The growing sex trade in Thailand has become a dangerous job for many women and children who suffer from the abuse by traffickers, pimps and brothel owners as well as due to the dangerous infectious diseases that are sweeping through Thailand almost epidemically. In many brothels when the girls are working the owner's only concern is that the girls do not get pregnant. The brothel owner will hand out condoms to the clients that come, but the use of the condom is left entirely up to the client. The girls said even if the client used a condom the friction of the condom hurt to bad after serving seven or eight men in a night. (Human rights Watch, 1993). Most of the girls who worked in brothels did not know about Aids or what it was. "Aids/HIV did not come into public consciousness in Thailand until the 1990's" (Jeffery, 2002 pp.79). Because there is a demand of having sex without condoms many, women and children are exposed to various venereal diseases. "HIV positive rates reached proportions of 41 percent to 54 percent among commercial sex workers in brothels". With the number of women being exposed to aids there was a report estimating how many women actually were infected with HIV. "In 1993 the government reported that approximately 450,000 Thai women were infected with HIV" (Jeffery, pg xiv). More then 20,000 women in Thailand who attended prenatal clinics were testing positive to HIV. Researchers were estimating that by the year 2000 two to four million people in Thailand will die of AIDS Thailand does not have the health care to deal with an epidemic of this size (Jeffery, 2002 pp.108). The growing occurrences of aids in women this has contributed to some of the reasons why children have become involved in the sex trade. Pimps and brothel owners thought that they would be less likely infected (Jeffery, 2002 pp. xiv). Pimps also like to market children as "clean virgins" so they will pay more for children because the misconception is that children do not carry diseases (O'Rieley, 1993 pp.2). This idea is not true because children are more likely to "carry Aids/HIV because their vaginas and anuses are easily torn, creating sores and bleeding allowing the Aids virus to spread more quickly" (O'Grady, 1992 ). Aids and HIV is affecting many women involved in the sex trade but also a great number of children will be affected because of the demand of young females to enter into the sex trade.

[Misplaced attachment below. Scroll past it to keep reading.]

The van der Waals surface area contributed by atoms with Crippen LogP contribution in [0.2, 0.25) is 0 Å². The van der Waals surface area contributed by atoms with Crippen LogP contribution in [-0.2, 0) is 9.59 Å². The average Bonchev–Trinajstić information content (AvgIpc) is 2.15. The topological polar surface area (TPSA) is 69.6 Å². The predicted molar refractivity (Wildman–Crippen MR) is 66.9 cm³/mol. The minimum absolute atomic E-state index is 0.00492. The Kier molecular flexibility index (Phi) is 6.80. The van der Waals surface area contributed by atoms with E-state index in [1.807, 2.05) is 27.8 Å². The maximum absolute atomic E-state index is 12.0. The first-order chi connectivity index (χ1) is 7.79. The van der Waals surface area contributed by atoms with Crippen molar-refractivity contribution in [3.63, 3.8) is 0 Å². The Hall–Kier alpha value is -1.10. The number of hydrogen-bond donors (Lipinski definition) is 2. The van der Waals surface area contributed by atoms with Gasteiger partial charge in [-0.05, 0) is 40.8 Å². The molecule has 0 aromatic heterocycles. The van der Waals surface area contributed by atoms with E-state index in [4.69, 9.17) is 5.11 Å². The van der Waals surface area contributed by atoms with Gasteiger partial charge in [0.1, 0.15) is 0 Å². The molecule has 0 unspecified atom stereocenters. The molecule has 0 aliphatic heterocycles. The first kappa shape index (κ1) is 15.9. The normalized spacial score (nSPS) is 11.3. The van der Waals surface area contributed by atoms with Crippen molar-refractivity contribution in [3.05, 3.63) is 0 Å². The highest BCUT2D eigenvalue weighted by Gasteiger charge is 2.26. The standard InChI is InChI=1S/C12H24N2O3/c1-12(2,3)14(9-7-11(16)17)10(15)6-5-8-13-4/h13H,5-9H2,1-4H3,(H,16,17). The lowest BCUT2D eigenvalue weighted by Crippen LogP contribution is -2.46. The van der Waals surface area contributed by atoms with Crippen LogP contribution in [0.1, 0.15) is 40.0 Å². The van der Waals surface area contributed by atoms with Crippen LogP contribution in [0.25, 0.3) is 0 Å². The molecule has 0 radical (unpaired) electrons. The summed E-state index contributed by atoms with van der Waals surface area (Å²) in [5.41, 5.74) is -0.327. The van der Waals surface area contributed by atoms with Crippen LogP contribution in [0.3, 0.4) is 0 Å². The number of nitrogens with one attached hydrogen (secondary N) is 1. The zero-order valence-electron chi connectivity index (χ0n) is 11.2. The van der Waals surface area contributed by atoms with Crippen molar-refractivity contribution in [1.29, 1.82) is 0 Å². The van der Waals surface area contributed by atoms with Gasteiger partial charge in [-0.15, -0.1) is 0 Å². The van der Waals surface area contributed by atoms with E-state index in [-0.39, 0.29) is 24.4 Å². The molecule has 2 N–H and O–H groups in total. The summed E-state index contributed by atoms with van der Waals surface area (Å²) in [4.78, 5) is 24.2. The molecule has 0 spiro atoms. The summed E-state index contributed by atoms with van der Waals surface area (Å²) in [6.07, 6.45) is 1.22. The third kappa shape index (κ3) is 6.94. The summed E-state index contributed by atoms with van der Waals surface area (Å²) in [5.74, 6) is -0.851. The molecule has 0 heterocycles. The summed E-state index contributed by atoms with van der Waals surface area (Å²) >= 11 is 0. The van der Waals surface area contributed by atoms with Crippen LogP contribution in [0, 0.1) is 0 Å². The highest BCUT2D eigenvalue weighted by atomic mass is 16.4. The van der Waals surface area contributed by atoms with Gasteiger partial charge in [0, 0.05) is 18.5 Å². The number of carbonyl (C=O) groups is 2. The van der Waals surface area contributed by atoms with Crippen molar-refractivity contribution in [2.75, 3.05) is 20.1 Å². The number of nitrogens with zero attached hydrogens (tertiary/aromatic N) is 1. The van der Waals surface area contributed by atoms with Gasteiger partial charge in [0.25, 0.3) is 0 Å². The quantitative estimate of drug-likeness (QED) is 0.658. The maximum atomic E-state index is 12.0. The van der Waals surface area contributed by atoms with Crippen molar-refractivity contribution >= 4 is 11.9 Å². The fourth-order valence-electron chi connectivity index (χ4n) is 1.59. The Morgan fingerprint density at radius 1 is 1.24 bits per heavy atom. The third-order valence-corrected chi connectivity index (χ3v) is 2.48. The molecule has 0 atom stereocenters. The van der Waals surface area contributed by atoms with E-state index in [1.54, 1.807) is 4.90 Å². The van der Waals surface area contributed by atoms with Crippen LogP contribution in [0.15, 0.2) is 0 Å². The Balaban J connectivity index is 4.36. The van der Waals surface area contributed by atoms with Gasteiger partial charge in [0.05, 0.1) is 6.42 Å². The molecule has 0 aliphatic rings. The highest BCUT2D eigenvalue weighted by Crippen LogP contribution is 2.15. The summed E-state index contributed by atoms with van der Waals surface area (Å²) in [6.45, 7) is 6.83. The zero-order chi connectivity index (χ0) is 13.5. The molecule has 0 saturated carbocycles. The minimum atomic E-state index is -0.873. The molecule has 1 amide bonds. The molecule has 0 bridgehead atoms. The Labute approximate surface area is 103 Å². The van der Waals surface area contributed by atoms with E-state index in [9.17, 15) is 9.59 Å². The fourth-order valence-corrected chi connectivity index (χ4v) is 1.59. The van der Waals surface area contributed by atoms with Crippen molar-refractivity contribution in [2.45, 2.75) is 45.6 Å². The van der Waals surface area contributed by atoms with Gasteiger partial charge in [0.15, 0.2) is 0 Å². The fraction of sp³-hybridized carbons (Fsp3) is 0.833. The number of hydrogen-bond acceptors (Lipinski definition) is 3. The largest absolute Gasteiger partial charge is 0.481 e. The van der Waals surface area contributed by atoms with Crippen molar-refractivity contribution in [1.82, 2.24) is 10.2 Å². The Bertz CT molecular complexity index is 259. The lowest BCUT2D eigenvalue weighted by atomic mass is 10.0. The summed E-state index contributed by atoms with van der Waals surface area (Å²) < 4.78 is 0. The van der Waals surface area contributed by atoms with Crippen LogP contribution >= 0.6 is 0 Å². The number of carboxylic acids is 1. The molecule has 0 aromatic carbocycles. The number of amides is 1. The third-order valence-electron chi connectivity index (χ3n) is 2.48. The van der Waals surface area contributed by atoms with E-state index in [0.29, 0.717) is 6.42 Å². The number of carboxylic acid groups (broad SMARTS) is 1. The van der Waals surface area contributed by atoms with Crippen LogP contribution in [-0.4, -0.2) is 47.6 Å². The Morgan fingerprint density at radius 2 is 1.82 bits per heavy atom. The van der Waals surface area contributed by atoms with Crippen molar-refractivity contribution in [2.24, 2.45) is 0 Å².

With the growing aids epidemic the prime minister was able to use 4 million dollars towards fighting Aids, he also launched a campaign that created awareness of Aids that was taking place in Thailand it aired on 488 state-owned stations, and every school was required to teach about aids. Tourism declined in Thailand with the talk about an Aids epidemic sweeping through the country these were some of the effects of the large sex trade. Another measure taken to fight the Aids epidemic was the 100 percent condom use which promoted using a condom consistently; this program also distributed condoms to local brothel owners (World Bank, 1997).

AIDS is just one of the many harmful effects of the sex trade on women. Women undergo serious other health problems such as sexually transmitted diseases, vaginal tearing, urinary difficulties, and unwanted pregnancies and repertory problems. Women also undergo serious psychological and emotional problems such as emotional risks of the sex trade such as depression, guilt and shame, rape, violence, murder, fear and anxiety (Haney, pp.1). The sex trade in Thailand creates serious harm to women and children who are involved. Many women and children and families do not understand the health, psychological and emotional risks that are created because of the sex trade that could last a life time. There are many organizations fighting to keep women out of the sex trade and to give them hope of a better future.

Non Governmental Organizations (NGO) activists were responding to the fight against the sex trade. The NGO were monitored strictly by the military (Jeffery, 2002 pp.74). There are many NGO organizations formed all over the world to help with the women involved in the sex trade. ECPAT is an NGO organization helping to fight sex tourism. End Child Prostitution in Asian Tourism (ECPAT). This is an international organization founded in 1991, with headquarters in Thailand. The organizations goal is to eliminate child prostitution worldwide. The core of ECPAT plan is lobbying governments to persuade them to enact laws protecting children. ECPAT also works with rural leaders to convince parents not to sell their children (Royal Thai Embassy, 1997). Another organization is UNICEF and the Thai Buisness Initiative in Rural Development, which encourages businesses to create job opportunities in remote areas. (Royal Thai Embassy, 1997). All of these organizations are known through out the world. They are making efforts to try and stop the sex industry from growing any further and creating any more harm to women and children. These organizations combined with the support of the world could help save millions of lives every year from the harmful consequences of the sex trade. I believe that the sex trade is a global problem that needs to be addressed in every country across the world. Women can make a difference in preventing women and children from entering into the sex trade, by creating awareness of the effects of the sex trade and helping the women and children find other solutions then selling their bodies for money.

The sociological theory that I will be using in relation to the sex trade is Radical Feminism. "Radical Feminism is a branch of feminism that views women's oppression as a fundamental element in human society and seeks to challenge the standard by broadly rejecting standard gender roles. Radical feminists seek the root cause of women's oppression" (Daily, 1978). The radical feminist present many important points in that can be linked in the direction of the sex trade, and the oppression of women beginning with the perceived problematic male gender. Radical feminists believe that men's sexual aggressive nature is not biological but culturally gendered and could be modified. Radical feminists are encouraging changing men's attitudes toward women, as a more enlightened one is important in relation to the sex trade (Bromberg, 1998). If men were to change their attitudes towards how they view women, as a more enlightened one is important in relation to the sex trade. If men were to change their attitudes and realize that women are human beings and not just sexual beings, the rape and torture that occurs when men buy women for sex.